Production function and preference relation: Archetypes of economics

In my gradual process of trying to figure out what I am going to write when comparing Tarot Cards to Economics, it has become increasingly clear to me how the production function and preference relations of economics function (the primitives of an economic model) as “archetypes” for our discipline – and how many non-economists do not share these archetypes and as a result find it hard to translate what we are saying.

Now at first brush this seems strange – these relations are surely not archetypes, but are surely instead symbols. Why?  Well a symbol in the view I’m using here is a “given” descriptive term without any complicated cultural relations getting in its way – so a production function is a primitive as production comes from inputs being translated into outputs, preference relations merely state that people have preferences.

These symbols are then tied together to fit archetypes/models of situations.  We can then take these archetypes/models together in order to discuss or explain something in the real world. To me this is akin to the “Credible Worlds” view of economic models, or even the old school Mill view – we take these symbols/primitives and create models which capture some tendency in the real world.  We then tie together these tendencies that are captured by models in order to provide policy conclusions.

This is the way I did see the process of economic model building.

But now I’ve moved the status of production functions et al to the area of archetype.  From good old Wikipedia we have:

In Jung’s psychological framework, archetypes are innate, universal prototypes for ideas and may be used to interpret observations

The very idea of using a production function flavours the way economists interpret ideas and the way we understand phenomenon.  Often when communicating we do not observe the production function, or have any idea of all the inputs into it – in this more limited way of viewing the process, the fact that we apply an implicit view of a production function to it is akin to the production function being an archetype in our description of what is going on.  More importantly, the symbol of something like a production function becomes an archetype as it becomes accepted as a central part of the way economists communicate with each other – when we tell each other stories we ALWAYS have a production function in mind.

This matters as the fact we look at data and the world around us through the view of a production function and preference relations is probably the key difference between the way economists view phenomenon and the way non-economists interpret it.

Yes, the models that we build off of production functions et al are archetypes as well – but they of course rely on our prior assumptions about primitives (the production function).  The model can itself be boiled down to these fundamental primitives – primitives that when not used in their most general form are in fact archetypes.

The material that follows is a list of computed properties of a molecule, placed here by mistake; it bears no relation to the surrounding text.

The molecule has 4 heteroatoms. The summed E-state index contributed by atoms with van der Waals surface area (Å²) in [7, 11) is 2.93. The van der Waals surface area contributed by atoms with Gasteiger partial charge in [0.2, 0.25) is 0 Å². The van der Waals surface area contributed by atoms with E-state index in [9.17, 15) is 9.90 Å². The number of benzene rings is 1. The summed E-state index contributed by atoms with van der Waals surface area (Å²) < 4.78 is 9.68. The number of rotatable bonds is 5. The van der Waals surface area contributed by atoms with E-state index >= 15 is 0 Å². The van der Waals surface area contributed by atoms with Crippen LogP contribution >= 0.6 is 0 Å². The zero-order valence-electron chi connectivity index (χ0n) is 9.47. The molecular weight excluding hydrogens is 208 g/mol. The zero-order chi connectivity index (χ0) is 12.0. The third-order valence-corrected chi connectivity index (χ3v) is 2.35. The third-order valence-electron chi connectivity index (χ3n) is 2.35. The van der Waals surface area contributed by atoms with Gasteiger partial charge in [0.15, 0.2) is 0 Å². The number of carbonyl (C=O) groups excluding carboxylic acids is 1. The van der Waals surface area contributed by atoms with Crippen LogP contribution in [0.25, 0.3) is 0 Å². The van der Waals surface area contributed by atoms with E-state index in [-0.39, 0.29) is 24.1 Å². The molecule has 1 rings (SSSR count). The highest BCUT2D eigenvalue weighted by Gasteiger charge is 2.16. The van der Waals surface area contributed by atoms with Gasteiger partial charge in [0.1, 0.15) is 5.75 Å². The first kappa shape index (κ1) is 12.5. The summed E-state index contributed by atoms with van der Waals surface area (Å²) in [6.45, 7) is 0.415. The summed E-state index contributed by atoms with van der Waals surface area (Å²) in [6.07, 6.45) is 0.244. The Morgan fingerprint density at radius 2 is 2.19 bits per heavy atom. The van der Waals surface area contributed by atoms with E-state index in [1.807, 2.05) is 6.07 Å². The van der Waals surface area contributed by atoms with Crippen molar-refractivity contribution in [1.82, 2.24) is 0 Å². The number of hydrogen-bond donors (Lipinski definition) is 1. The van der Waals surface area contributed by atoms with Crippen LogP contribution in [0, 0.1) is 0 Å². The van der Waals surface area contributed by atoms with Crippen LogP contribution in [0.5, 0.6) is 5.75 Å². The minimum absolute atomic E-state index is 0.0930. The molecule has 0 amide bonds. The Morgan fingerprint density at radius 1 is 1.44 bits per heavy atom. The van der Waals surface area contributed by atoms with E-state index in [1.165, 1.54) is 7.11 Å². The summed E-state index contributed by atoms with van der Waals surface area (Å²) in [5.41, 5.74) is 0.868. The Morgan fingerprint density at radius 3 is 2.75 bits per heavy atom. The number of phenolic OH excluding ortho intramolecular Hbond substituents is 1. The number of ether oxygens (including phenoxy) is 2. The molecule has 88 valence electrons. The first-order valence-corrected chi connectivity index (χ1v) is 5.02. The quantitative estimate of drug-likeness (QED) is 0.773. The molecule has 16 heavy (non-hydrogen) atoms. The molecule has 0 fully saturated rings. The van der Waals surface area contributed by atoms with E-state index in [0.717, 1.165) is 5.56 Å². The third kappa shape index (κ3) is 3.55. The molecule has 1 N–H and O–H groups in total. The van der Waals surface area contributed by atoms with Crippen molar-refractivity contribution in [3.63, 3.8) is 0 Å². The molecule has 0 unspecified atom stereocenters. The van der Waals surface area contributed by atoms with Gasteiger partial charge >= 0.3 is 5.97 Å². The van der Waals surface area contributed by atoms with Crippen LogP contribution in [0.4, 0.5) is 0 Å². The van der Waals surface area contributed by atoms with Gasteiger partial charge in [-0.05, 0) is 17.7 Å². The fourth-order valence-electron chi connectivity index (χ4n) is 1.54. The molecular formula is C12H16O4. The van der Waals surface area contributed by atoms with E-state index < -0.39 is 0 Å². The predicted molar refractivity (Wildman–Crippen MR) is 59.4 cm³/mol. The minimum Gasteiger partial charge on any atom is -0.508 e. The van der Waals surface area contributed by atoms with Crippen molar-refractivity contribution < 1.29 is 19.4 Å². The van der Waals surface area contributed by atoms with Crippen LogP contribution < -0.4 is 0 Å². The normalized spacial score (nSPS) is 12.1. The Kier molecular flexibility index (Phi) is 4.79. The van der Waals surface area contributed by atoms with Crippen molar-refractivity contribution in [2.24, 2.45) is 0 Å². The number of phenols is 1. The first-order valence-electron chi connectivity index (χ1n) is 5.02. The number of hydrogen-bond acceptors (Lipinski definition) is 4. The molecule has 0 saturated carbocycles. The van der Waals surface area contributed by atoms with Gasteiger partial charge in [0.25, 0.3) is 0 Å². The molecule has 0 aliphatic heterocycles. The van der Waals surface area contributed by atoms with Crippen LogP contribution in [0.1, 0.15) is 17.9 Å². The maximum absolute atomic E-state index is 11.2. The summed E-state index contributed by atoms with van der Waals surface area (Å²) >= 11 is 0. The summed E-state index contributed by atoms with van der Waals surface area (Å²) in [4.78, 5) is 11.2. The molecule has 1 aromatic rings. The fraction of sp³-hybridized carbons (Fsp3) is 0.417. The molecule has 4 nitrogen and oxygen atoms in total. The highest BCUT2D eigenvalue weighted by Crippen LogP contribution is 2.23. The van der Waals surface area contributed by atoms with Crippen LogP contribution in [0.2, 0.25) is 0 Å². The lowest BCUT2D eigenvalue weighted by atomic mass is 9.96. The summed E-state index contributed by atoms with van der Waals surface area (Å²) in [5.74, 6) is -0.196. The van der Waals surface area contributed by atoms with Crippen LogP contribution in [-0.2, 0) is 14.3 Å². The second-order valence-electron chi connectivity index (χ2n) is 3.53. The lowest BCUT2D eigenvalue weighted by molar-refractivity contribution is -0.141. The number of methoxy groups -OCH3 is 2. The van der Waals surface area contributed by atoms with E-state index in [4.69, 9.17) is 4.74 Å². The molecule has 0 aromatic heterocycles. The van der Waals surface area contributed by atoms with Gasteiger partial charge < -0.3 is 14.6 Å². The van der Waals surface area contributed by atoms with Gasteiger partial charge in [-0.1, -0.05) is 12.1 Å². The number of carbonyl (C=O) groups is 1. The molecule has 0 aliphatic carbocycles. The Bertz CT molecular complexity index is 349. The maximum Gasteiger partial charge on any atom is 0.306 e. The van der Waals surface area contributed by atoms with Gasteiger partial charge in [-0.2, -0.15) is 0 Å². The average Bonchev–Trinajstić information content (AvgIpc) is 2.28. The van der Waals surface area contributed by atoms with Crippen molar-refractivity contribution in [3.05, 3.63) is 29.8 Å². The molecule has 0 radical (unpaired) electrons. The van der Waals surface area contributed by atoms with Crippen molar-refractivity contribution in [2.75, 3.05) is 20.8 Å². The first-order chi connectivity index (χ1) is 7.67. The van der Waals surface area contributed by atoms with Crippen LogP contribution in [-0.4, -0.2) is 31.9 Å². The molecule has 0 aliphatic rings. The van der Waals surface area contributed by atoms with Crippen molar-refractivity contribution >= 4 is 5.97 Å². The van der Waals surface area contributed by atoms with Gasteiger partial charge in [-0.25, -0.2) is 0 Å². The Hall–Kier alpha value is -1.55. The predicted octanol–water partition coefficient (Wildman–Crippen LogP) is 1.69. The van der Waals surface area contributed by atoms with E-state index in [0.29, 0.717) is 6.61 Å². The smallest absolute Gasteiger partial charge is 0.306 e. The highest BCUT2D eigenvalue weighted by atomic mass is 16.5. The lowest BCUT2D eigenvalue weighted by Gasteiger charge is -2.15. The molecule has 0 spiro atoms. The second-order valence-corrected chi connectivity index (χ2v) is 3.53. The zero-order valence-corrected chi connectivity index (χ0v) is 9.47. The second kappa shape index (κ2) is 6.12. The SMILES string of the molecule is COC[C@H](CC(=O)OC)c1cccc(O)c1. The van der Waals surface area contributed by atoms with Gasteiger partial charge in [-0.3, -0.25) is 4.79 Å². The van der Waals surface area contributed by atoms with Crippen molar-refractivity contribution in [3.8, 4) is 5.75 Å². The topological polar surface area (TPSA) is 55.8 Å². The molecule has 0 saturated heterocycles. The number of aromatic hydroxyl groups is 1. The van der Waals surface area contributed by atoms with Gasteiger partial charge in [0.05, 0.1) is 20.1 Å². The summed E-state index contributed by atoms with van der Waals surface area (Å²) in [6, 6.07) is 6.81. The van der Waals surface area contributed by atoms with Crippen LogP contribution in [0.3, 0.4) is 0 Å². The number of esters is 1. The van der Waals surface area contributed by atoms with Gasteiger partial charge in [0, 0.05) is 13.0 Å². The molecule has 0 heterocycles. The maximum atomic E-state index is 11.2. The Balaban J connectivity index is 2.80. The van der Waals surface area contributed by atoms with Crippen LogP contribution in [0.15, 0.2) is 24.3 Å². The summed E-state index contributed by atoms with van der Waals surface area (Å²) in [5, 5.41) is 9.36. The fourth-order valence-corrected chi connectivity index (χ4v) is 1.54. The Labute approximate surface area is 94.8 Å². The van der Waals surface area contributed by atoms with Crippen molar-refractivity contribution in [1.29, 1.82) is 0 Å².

As a result, when it comes to explaining, justifying, communicating, or educating and economist requires a clear head when it comes to looking at these fundamental archetypes – and needs to be able to justify why these archetypes are appropriate for describing social phenomenon.

This is just where my head is at right now – if anyone has any comments or wants to correct me on anything that would be super.

Tarotnomics: Part 1 – The cards

While enjoying the economics at the NZAE conference this year, I felt that, in 2013, I should really submit something.  After a few beers I worked out that my comparative advantage likely lies outside the core of economics – and so I decided that a paper on the economics of tarot card reading was in order.

Now I have written on this issue briefly before, and I have even given the economy a tarot card reading at one point.

With the idea in mind, and motivated by the suggestion at NZAE from Berk Ozler that crowd sourcing papers was a good idea – I’m going to put together the concepts on the blog.  The way I see it, I’m doing the paper in my spare time, and I do the blog in my spare time, so why not mix the two.

As a starting point I want to do something pretty simple – I want to explain broadly what the actual tarot cards are.  Once we have that, we can move on to thinking about readings, and then get an idea of how a tarot card reading represents a type of “model”.  With that in mind, we can work out what attributes of a model this reading has.

Once we’ve then listed down what an economic model is, we can compare and contrast – through this process, we can hopefully shine a light on what economic models represent, how they are useful, the things we have to keep an eye on, and the possible pitfalls.

Note:  If there is anyone around with knowledge about analytical tarot card reading then comments would be much appreciated – especially if you are also well versed in economic methodology, given that’s the direction I’m coming from here.

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